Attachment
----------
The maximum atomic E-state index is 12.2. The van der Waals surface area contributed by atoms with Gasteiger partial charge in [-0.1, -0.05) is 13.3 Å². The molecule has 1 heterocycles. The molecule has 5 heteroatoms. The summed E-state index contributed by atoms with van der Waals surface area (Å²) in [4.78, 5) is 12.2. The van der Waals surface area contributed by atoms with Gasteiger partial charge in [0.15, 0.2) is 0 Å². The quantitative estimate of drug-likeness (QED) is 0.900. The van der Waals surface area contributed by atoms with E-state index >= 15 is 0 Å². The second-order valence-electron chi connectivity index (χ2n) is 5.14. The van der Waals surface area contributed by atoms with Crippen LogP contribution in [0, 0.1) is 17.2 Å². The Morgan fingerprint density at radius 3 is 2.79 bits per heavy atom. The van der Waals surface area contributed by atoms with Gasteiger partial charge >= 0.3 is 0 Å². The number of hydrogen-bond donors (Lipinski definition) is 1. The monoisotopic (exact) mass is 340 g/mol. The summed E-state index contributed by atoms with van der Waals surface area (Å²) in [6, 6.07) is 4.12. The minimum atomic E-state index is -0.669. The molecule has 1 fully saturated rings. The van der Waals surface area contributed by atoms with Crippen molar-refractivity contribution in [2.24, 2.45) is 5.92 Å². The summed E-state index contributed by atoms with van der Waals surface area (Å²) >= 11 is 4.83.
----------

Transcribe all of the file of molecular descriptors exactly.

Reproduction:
The maximum atomic E-state index is 12.2. The van der Waals surface area contributed by atoms with Gasteiger partial charge in [-0.1, -0.05) is 13.3 Å². The molecule has 1 heterocycles. The molecule has 5 heteroatoms. The summed E-state index contributed by atoms with van der Waals surface area (Å²) in [4.78, 5) is 12.2. The van der Waals surface area contributed by atoms with Gasteiger partial charge in [0.15, 0.2) is 0 Å². The quantitative estimate of drug-likeness (QED) is 0.900. The van der Waals surface area contributed by atoms with E-state index >= 15 is 0 Å². The second-order valence-electron chi connectivity index (χ2n) is 5.14. The van der Waals surface area contributed by atoms with Crippen LogP contribution in [0, 0.1) is 17.2 Å². The Morgan fingerprint density at radius 3 is 2.79 bits per heavy atom. The van der Waals surface area contributed by atoms with Gasteiger partial charge >= 0.3 is 0 Å². The number of hydrogen-bond donors (Lipinski definition) is 1. The monoisotopic (exact) mass is 340 g/mol. The summed E-state index contributed by atoms with van der Waals surface area (Å²) in [6, 6.07) is 4.12. The minimum atomic E-state index is -0.669. The molecule has 1 fully saturated rings. The van der Waals surface area contributed by atoms with Crippen molar-refractivity contribution in [2.24, 2.45) is 5.92 Å². The summed E-state index contributed by atoms with van der Waals surface area (Å²) >= 11 is 4.83.